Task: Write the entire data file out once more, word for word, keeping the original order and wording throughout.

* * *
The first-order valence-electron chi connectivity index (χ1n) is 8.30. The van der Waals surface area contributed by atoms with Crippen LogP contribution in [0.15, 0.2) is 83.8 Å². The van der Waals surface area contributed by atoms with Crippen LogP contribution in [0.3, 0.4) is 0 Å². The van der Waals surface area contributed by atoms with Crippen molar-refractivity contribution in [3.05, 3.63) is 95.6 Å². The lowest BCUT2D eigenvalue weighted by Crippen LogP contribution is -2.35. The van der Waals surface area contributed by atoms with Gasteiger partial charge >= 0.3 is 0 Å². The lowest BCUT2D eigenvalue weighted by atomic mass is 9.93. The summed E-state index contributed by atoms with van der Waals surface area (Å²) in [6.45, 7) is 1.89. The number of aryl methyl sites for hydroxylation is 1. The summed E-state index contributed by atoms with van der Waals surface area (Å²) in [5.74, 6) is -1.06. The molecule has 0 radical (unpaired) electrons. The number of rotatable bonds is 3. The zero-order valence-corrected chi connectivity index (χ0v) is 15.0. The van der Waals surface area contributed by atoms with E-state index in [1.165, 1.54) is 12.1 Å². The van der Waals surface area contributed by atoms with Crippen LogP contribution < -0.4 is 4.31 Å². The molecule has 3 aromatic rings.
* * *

The first-order valence-electron chi connectivity index (χ1n) is 8.30. The van der Waals surface area contributed by atoms with Crippen LogP contribution in [0.15, 0.2) is 83.8 Å². The van der Waals surface area contributed by atoms with Crippen LogP contribution in [0.3, 0.4) is 0 Å². The van der Waals surface area contributed by atoms with Crippen molar-refractivity contribution in [3.05, 3.63) is 95.6 Å². The lowest BCUT2D eigenvalue weighted by Crippen LogP contribution is -2.35. The van der Waals surface area contributed by atoms with Gasteiger partial charge >= 0.3 is 0 Å². The lowest BCUT2D eigenvalue weighted by atomic mass is 9.93. The summed E-state index contributed by atoms with van der Waals surface area (Å²) in [6.45, 7) is 1.89. The number of aryl methyl sites for hydroxylation is 1. The summed E-state index contributed by atoms with van der Waals surface area (Å²) in [5.74, 6) is -1.06. The molecule has 0 radical (unpaired) electrons. The number of rotatable bonds is 3. The zero-order valence-corrected chi connectivity index (χ0v) is 15.0. The van der Waals surface area contributed by atoms with E-state index in [1.165, 1.54) is 12.1 Å². The van der Waals surface area contributed by atoms with Crippen LogP contribution < -0.4 is 4.31 Å². The molecule has 3 aromatic rings.